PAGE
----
January is a common time for resolution-based diets and lifestyle shifts that may purport to ‘boost our immunity’. As we explore in Yoga & Somatics for Immune & Respiratory Health, ‘boosting’ immunity is, however, a problematic phrase, as immune issues are so often down to poor modulation – inappropriate rather than inadequate immune responses – with some parts stuck on over-reaction, especially inflammation. We can see in Fig 1, below, how the immune system’s balance can become dysregulated in either direction, leading to different issues.
‘Inflammaging’, a term coined by Italian researcher Claudio Franceschi in 2000, refers to the low-grade chronic inflammation that often characterises the ageing process. This may partially explain why some older people suffer more from diseases such as COVID-19. Beyond this pandemic, many refer to the creeping symptoms related to inflammation – such as joint pain, loss of mobility or issues related to immune and respiratory health – as an inevitable sign of ageing1.
On average one out of six European couples experience sub/infertility. Looking at the reasons for unfulfilled parenthood, approximately 50 percent are due to female pathology and 50 percent are due to male issues. However, society as well as medicine (both Western and Eastern approaches) tends to focus on treating the female side of childless couples. Since the percentage of male factor infertility is the same as that for female infertility, treatment of the male partner is underrepresented. The overall sperm quality has dropped by 50% within the last 40 years but additionally, the COVID pandemic has aggravated the problem. On top of this, the male factor plays an important role in early pregnancy loss and should be treated to prevent miscarriage.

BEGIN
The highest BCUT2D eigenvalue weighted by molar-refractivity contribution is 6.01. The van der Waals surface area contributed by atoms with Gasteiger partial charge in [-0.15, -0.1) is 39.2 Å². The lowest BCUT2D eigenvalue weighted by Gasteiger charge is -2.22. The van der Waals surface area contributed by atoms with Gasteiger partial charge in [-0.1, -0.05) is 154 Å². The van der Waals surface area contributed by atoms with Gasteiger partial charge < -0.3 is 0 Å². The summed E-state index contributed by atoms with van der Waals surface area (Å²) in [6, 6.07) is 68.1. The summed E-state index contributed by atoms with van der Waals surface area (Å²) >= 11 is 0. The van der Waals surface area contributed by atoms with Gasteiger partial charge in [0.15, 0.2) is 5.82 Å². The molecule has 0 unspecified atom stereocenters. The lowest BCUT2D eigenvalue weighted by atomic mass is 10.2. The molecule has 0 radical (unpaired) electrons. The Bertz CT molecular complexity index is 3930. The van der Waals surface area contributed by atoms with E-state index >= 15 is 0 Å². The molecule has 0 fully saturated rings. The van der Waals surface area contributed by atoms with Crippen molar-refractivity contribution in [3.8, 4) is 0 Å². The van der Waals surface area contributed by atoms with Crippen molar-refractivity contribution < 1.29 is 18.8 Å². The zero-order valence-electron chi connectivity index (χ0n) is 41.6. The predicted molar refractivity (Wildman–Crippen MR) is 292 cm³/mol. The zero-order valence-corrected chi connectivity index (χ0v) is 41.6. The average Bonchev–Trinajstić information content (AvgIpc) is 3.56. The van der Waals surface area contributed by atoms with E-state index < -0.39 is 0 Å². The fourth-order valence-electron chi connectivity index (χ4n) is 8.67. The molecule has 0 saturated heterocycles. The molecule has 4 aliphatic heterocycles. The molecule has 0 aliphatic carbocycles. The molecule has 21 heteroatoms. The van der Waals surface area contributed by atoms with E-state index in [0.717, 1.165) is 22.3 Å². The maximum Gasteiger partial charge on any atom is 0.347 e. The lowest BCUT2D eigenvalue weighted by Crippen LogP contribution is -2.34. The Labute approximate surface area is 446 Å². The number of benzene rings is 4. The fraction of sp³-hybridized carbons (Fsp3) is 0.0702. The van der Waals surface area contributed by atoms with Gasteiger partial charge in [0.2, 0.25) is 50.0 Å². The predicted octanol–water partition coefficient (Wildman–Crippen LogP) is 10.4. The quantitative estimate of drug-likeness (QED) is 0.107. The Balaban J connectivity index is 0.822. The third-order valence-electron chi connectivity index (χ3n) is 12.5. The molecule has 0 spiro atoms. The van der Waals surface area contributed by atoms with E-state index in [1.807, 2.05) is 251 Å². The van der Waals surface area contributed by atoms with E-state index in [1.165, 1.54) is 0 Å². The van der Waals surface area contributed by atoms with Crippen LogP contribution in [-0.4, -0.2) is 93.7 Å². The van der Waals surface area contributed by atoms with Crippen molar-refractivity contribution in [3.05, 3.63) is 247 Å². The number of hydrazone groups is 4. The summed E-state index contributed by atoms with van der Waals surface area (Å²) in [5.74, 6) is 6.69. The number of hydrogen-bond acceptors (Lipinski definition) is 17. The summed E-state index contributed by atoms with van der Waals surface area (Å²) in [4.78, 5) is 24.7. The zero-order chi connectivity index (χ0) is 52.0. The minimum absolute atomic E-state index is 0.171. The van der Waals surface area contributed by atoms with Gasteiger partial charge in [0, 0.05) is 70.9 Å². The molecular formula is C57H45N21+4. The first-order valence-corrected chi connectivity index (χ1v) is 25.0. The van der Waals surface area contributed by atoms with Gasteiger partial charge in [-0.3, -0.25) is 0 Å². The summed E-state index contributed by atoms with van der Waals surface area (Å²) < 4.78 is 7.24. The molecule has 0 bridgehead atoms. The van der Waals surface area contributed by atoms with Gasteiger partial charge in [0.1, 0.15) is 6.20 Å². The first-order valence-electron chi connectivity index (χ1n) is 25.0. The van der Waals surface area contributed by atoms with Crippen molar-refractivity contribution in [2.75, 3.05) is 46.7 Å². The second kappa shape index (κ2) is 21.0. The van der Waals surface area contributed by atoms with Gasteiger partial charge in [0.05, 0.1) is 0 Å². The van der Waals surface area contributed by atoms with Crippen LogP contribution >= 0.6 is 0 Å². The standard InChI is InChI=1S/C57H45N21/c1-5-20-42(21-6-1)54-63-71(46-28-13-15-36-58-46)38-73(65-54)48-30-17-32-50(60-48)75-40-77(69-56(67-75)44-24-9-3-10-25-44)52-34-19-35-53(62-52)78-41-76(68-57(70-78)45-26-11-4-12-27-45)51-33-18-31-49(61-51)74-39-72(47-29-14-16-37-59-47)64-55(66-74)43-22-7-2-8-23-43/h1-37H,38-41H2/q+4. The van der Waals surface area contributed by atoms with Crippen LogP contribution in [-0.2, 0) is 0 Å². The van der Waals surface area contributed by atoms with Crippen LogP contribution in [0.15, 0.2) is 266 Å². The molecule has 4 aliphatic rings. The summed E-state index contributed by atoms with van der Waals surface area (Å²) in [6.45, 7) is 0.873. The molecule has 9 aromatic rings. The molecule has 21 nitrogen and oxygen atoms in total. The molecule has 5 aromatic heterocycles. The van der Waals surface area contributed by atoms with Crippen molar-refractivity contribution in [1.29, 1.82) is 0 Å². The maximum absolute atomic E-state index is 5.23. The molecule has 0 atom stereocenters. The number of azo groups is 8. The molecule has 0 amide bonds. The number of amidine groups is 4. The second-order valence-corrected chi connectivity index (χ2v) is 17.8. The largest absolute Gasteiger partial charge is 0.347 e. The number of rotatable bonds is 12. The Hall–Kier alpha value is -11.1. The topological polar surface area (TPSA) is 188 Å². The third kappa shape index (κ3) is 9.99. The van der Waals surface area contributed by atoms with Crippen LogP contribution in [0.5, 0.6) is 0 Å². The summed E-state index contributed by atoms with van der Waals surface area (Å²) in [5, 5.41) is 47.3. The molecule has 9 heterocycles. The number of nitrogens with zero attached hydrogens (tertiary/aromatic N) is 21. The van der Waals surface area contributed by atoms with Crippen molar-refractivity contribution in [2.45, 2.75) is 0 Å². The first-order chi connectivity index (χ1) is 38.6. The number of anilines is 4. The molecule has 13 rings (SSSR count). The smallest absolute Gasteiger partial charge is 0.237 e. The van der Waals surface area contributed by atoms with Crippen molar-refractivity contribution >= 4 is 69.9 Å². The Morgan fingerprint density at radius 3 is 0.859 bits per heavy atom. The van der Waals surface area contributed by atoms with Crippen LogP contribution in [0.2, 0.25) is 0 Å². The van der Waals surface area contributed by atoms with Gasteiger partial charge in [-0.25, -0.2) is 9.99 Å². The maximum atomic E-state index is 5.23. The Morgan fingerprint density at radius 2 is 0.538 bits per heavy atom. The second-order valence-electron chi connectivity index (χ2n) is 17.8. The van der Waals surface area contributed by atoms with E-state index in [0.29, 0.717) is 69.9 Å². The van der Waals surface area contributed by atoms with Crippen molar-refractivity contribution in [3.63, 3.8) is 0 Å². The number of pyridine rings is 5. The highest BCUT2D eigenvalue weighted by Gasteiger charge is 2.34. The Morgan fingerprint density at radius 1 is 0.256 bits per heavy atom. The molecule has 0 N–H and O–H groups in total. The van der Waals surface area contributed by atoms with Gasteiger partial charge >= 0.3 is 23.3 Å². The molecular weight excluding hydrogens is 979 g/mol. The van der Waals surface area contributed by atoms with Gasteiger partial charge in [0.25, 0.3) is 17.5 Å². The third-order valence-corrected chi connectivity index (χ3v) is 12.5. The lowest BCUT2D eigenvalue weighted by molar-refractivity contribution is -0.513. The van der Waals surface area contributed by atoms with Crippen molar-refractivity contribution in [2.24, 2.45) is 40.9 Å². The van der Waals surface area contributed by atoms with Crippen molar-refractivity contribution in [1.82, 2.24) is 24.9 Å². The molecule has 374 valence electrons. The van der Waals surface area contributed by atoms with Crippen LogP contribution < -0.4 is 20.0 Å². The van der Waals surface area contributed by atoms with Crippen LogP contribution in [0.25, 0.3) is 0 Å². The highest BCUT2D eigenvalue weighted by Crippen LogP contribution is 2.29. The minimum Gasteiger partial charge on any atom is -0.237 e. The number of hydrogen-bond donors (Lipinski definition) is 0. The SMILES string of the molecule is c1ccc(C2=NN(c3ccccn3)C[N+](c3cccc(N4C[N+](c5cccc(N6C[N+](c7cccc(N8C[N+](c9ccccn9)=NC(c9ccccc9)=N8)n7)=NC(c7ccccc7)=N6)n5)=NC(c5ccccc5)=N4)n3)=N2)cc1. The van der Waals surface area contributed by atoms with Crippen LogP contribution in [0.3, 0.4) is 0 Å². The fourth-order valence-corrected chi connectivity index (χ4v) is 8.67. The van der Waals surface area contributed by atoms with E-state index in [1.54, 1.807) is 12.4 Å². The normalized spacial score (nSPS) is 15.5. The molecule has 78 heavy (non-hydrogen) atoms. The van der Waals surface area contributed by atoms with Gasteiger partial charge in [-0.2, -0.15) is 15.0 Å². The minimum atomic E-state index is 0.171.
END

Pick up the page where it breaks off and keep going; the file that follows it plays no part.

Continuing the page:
My first book, Acupuncture for Babies, Children and Teenagers, has a chapter on anxiety and depression which is purely for acupuncturists to guide them in treating it in the clinic. I realised over the years, however, that there is so much that is helpful in the way that Chinese Medicine understands people which can be applied outside of the clinic. This wisdom can be used by parents, at home, to make changes which will support their child’s mental-emotional health. That is why I chose to write a second book, for parents and practitioners.
One of the many tools we have to support young people whose mental health is struggling, is our ability to make a ‘bespoke’ diagnosis of exactly the nature of each person’s distress. ‘Anxiety’ and ‘Depression’ are necessary but limiting labels that are used to describe a multitude of different feeling states. Using the Five Element model, we can begin to understand that one child’s anxiety is very different from the next, and that each child’s depression will have a unique flavour to it.
Let’s take a look at each Element to illustrate this.
Following the success of her previous book Yoga Therapy for Digestive Health comes Charlotte Watts’ timely exploration of our immune and respiratory systems, and how yoga and somatics play an integral part in maintaining whole-system health. We take a look inside the book, available to pre-order now…